Component- Oriented Development and Assembly: Paradigm, Principles, and Practice using Java, 1st Edition (Hardback) book cover

Component- Oriented Development and Assembly

Paradigm, Principles, and Practice using Java, 1st Edition

By Piram Manickam, S. Sangeetha, S. V. Subrahmanya

Auerbach Publications

298 pages | 98 B/W Illus.

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Although industry has been leveraging the advancements of component-oriented development and assembly (CODA) technology for some time, there has long been a need for a book that provides a complete overview of the multiple technologies that support CODA. Filling this need, Component-Oriented Development and Assembly supplies comprehensive coverage of the principles, practice, and paradigm of component-oriented development and assembly.

The first part of the book provides the conceptual foundation for component-oriented software. Part II focuses on the various standard Java component models and describes how to develop a component-oriented system using these component models. Part III covers the various aspects of the component-oriented development paradigm.

Based on the authors’ research and teaching experience, the text focuses on the principles of component-oriented software development from a technical concepts perspective, designer’s perspective, programmer’s perspective, and manager’s perspective. Covering popular component development frameworks based on Java, it is suitable as a textbook for component-oriented software for undergraduate and postgraduate courses. It is also an ideal reference for anyone looking to adopt the component-oriented development paradigm.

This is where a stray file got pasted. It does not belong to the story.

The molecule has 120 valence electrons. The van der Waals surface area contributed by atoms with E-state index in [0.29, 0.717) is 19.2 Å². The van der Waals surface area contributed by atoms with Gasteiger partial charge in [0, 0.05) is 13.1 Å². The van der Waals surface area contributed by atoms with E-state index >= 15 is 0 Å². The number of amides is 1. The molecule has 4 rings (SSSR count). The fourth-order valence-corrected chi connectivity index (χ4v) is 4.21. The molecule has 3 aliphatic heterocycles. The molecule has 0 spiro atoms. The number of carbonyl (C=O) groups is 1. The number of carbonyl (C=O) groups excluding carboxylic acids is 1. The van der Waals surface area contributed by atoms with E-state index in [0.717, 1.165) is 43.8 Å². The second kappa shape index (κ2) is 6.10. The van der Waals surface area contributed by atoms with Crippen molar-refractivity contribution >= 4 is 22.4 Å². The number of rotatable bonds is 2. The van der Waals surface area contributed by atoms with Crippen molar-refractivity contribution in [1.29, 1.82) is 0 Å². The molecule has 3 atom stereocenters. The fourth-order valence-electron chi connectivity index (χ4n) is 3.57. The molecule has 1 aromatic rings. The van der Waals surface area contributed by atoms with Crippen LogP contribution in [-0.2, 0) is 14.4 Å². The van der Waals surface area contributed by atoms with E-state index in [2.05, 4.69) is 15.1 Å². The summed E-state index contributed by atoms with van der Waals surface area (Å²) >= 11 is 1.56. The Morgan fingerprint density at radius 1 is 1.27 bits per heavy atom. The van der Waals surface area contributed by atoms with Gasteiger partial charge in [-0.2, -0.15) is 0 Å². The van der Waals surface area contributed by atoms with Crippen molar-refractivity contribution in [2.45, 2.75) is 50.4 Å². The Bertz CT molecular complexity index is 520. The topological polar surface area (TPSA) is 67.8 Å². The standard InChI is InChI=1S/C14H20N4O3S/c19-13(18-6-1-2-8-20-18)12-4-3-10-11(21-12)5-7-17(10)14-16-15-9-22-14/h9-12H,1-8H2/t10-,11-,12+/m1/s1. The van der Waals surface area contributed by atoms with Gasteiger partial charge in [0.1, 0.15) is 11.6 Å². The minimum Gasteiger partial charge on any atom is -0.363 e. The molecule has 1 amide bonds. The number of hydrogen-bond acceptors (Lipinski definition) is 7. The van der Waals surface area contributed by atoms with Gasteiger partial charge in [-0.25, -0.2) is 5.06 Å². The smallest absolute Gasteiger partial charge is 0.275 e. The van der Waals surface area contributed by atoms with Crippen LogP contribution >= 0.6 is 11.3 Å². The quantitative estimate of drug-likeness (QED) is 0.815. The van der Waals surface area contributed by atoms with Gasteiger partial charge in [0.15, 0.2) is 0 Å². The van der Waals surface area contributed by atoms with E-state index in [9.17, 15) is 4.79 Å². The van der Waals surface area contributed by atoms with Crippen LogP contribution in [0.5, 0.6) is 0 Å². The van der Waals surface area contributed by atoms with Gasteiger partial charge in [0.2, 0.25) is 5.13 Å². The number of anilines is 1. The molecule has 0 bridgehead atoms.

The book provides readers with access to all the source code used in the book on a companion site ( The source code for the CODA implementation of the case study presented in Chapter 11 is also hosted on the website. The website will also serve as a technical forum for further discussions on the topic and for any updates to the book.


The authors provide a carefully thought-out treatment of software components and component-oriented development. They do so in a manner that is, at the same time, rigorous and accessible to a spectrum of readers: from those who are generally knowledgeable in software engineering but do not have a background in component-oriented development, to those who have significant prior exposure but are looking to shore up their knowledge and develop expertise in the state of the art. … a valuable addition to any software engineer’s bookshelf!

Professor Nenad Medvidovic, Computer Science Department, University of Southern California

Table of Contents

Introduction to Component-Oriented Development and Assembly (CODA)


Motivation for Software Components

Components—An Ice Breaker

Component Characteristics

Part of a Whole

Component Ecosystem

Component Framework

Component Model

Component Interfaces

Provided and Required Interfaces

Component Compatibility

Implementation Independence

Producer-Consumer Independence

Active and Passive Component

Historical Perspective of Software Components

Defining Software Components

Function Libraries as Software Components

Object Libraries as Software Components

Elements of a Software Component

Component Specification

Component Interfaces

Component Implementation

Component Model

Component-Based Software Engineering


Component Specifications

Component Provisioning

Component Assembly



Component-Based Life Cycle

Advantages of Component-Based Software Engineering


Parallel Development

Easy Maintainability

System Evolution

Single Point of Maintenance

Increased Quality

Rapid Prototyping Support


Review Questions

Component Thinking in Java


Component Constructs in Java SE

Java Software Components Using JAR and Package

Java Interfaces to the Rescue of Build Time Tight Coupling

Runtime Dependencies While Using Interfaces

Manual Component Assembly Using Glue Code

Automated Component Assembly Using Component Framework